Where Cord Matrix Stem Cells Go After Injection

Maurya et al. World J Stem Cells. 2011 Apr 26;3(4):34-42.

Stem cell migration is a very relevant issue when discussing the systemic administration of stem cells as therapeutics. There is a widely held belief that intravenous administration of stem cells results in accumulation into the lungs and liver. While studies have demonstrated that stem cells home to area of injury, in part through the SDF-1 protein produced by injured tissue, relatively little work has been performed in terms of analyzing where stem cells home in healthy, or non-diseased situations. A recent study (Maurya et al. Non-random tissue distribution of human naïve umbilical cord matrix stem cells. World J Stem Cells. 2011 Apr 26;3(4):34-42) attempted to address this.
The scientists used human cord matrix mesenchymal stem cells. These cells are similar to the ones used by Osiris, except that some believe that they are more potent due to their relatively more immature origin. As a model system, the cells were injected into mice that lack an immune system due to a genetic mutation that causes lack of T cells and B cells (SCID). In order to track the human cord matrix stem cells, the cells were labeled with the radioactive tracer compound tritiated thymidine. This compound integrates into replicating DNA and is imaged using beta radiation detection.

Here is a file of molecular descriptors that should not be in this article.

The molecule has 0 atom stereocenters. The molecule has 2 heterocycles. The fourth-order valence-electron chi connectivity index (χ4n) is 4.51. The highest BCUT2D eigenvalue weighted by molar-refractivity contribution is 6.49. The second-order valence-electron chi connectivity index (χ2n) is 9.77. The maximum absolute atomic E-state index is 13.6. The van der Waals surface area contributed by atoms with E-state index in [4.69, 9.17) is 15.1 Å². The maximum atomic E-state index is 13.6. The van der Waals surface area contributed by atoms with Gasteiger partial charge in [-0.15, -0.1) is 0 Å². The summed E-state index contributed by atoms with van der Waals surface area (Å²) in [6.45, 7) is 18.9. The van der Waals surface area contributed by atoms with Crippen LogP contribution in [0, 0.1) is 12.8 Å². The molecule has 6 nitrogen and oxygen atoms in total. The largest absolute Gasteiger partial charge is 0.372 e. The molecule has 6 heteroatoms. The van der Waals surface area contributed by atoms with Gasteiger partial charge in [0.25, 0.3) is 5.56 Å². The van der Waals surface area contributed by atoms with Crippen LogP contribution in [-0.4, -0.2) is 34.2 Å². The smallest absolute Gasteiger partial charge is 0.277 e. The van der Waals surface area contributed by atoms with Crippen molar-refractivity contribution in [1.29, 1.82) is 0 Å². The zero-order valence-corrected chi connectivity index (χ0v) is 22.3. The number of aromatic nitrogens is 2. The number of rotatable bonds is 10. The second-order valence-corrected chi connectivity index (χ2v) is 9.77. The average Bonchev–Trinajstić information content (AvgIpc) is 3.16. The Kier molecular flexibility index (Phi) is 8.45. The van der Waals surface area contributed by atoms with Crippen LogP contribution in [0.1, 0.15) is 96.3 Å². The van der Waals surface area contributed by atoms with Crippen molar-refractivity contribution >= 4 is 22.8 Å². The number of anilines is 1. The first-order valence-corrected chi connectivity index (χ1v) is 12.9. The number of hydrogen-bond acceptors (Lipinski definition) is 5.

The investigators assessed injected animals at days 1, 3, 7 and 14 for radioactivity. To confirm results they also used an immunofluorescence detection technique was employed in which anti-human mitochondrial antibody was used to identify human cells in mouse tissues. Additionally, standard microscopy and histology staining was performed.
The injected cord matrix mesenchymal cells preferentially accumulated in the lung 24 hours after injection. With time, the stem cells migrated to other tissues. Specifically, on day three, the spleen, stomach, and small and large intestines were the major accumulation sites. On day seven, a relatively large amount of radioactivity was detected in the adrenal gland, uterus, spleen, lung, and digestive tract. In addition, labeled cells had crossed the blood brain barrier by day 1.
The fact that injected stem cells enter various tissues in a healthy animal suggests the possibility that stem cells are involved in the natural renewal process. It would be interesting to see the same experiment was performed in the animal model of progeria if more stem cells would be integrated. Additionally, experiments should use allogeneic T cell reconstituted animals to see if allogeneic human cord matrix cells survive.

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